Gerald R. Ford's Remarks at the National Press Club, Washington, D.C.

June 1, 1998

Thank you very much, Doug, for that generous introduction. I am delighted to see so many old friends in today's audience. As you've already heard, between Betty's 80th birthday, our forthcoming 50th wedding anniversary, and my all too fast approaching 85th birthday this is a special year in the Ford household. When I learned that the National Press Club was celebrating its own 90th birthday, Betty said that I could come back this year - on condition that I not tell any of my golf jokes, which she says are older than any of us. Back when she first raised the subject a few years ago, I took the easy way out. I told her that I would stop telling golf jokes the day Washington balanced the federal budget.

Still another anniversary makes this a memorable year for me. It was 25 years ago this fall that I became the first Vice President to be confirmed under the 25th Amendment. There's nothing like the Vice Presidency to keep a man humble. A story about Calvin Coolidge - who presided over the groundbreaking for this club building back in 1926 - illustrates the point. As vice president, Coolidge lived just down the street at the Willard Hotel. One night a fire broke out there, and guests were ushered to the lobby for their safety. After waiting some time for the all clear to be sounded, Coolidge lost his patience. Attempting to return to his suite, he was stopped at the foot of the stairs by a fire warden who demanded identification.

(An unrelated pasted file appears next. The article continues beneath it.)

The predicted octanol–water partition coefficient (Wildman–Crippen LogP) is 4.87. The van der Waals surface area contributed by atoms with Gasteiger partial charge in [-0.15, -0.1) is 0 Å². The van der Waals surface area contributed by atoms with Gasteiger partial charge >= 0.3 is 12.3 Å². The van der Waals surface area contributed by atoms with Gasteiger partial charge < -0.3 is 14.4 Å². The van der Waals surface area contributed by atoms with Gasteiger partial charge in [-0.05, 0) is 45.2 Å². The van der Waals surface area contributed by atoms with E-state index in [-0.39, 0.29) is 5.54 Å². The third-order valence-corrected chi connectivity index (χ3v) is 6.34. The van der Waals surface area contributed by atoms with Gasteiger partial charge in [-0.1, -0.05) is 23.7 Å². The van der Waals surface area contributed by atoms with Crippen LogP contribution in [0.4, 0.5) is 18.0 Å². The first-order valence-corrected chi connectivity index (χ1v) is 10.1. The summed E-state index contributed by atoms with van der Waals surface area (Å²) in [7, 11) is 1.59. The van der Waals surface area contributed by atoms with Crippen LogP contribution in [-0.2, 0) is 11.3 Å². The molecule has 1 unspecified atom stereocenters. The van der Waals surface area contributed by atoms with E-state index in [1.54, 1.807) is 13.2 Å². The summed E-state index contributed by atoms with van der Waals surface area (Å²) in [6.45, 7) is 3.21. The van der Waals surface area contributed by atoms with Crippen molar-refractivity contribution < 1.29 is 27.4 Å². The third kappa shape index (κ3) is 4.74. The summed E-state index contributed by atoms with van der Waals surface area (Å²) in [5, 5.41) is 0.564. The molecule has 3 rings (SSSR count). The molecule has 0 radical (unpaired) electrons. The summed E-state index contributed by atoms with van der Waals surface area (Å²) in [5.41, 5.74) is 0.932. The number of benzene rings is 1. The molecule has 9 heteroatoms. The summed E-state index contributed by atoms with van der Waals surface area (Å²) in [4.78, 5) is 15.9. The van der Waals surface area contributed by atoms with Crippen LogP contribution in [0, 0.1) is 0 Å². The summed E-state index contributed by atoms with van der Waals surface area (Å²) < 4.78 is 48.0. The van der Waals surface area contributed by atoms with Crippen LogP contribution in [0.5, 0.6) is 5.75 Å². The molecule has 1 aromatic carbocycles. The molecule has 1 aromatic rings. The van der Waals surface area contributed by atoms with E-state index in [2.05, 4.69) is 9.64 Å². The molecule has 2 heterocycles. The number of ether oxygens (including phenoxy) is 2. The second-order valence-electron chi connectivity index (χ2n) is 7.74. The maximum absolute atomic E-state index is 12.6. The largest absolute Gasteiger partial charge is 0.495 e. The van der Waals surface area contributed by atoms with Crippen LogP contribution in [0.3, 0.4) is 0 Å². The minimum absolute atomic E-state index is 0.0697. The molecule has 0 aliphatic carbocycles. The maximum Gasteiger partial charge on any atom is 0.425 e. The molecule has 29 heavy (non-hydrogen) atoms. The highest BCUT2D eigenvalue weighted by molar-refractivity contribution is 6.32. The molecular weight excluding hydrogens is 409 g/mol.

"I am the Vice President", said an indignant Coolidge.

The fire warden was prepared to let him pass, when suddenly a new thought occurred. "Vice President of what?" he asked.

"Vice President of the United States", said Coolidge.

"Then get back here", said the fire warden. "I thought you were Vice President of the hotel".

Fortunately, Betty and I never lived at the Willard. Now I know the Press Club likes to have news made within these walls. Since politicians like to take credit, I thought I might oblige this afternoon by claiming responsibility for the current economic boom, not to mention the one in the 80's. Remember: I'm the guy who first appointed Alan Greenspan to an important economic policymaking job. Since then I'd say he's more than justified my faith in his abilities. His economic scorecard is A-plus.